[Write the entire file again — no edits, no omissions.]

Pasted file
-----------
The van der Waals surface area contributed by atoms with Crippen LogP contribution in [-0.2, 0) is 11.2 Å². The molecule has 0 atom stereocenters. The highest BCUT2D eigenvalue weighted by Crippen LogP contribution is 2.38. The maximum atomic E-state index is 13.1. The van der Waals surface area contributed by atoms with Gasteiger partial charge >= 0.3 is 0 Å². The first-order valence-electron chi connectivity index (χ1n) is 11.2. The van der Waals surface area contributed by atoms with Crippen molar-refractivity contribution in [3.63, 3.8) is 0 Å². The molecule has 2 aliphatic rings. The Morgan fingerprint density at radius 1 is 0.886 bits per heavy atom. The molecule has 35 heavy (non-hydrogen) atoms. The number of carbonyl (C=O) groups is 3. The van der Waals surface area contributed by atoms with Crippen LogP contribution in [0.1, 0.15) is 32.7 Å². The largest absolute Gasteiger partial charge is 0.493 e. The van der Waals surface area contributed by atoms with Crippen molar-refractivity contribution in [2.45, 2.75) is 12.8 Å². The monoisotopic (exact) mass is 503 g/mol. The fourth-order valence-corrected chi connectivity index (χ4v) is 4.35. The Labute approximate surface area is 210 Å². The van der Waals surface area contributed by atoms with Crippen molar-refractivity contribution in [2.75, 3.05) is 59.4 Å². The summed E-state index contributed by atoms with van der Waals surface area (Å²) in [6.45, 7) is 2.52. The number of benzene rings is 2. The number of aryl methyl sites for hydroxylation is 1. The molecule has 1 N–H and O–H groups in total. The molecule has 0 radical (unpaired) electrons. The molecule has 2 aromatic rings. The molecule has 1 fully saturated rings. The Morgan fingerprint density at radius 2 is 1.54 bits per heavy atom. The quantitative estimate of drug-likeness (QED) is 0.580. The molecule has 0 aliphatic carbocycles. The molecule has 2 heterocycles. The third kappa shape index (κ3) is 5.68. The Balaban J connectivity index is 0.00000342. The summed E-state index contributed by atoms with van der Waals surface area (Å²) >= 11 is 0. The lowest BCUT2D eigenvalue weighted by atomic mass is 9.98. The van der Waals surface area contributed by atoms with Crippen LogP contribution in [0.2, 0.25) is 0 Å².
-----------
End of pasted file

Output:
The van der Waals surface area contributed by atoms with Crippen LogP contribution in [-0.2, 0) is 11.2 Å². The molecule has 0 atom stereocenters. The highest BCUT2D eigenvalue weighted by Crippen LogP contribution is 2.38. The maximum atomic E-state index is 13.1. The van der Waals surface area contributed by atoms with Gasteiger partial charge >= 0.3 is 0 Å². The first-order valence-electron chi connectivity index (χ1n) is 11.2. The van der Waals surface area contributed by atoms with Crippen molar-refractivity contribution in [3.63, 3.8) is 0 Å². The molecule has 2 aliphatic rings. The Morgan fingerprint density at radius 1 is 0.886 bits per heavy atom. The molecule has 35 heavy (non-hydrogen) atoms. The number of carbonyl (C=O) groups is 3. The van der Waals surface area contributed by atoms with Crippen LogP contribution in [0.1, 0.15) is 32.7 Å². The largest absolute Gasteiger partial charge is 0.493 e. The van der Waals surface area contributed by atoms with Crippen molar-refractivity contribution in [2.45, 2.75) is 12.8 Å². The monoisotopic (exact) mass is 503 g/mol. The fourth-order valence-corrected chi connectivity index (χ4v) is 4.35. The Labute approximate surface area is 210 Å². The van der Waals surface area contributed by atoms with Crippen molar-refractivity contribution in [2.75, 3.05) is 59.4 Å². The summed E-state index contributed by atoms with van der Waals surface area (Å²) in [6.45, 7) is 2.52. The number of benzene rings is 2. The number of aryl methyl sites for hydroxylation is 1. The molecule has 1 N–H and O–H groups in total. The molecule has 0 radical (unpaired) electrons. The molecule has 2 aromatic rings. The molecule has 1 fully saturated rings. The Morgan fingerprint density at radius 2 is 1.54 bits per heavy atom. The quantitative estimate of drug-likeness (QED) is 0.580. The molecule has 0 aliphatic carbocycles. The molecule has 2 heterocycles. The third kappa shape index (κ3) is 5.68. The Balaban J connectivity index is 0.00000342. The summed E-state index contributed by atoms with van der Waals surface area (Å²) >= 11 is 0. The lowest BCUT2D eigenvalue weighted by atomic mass is 9.98. The van der Waals surface area contributed by atoms with Crippen LogP contribution in [0.2, 0.25) is 0 Å².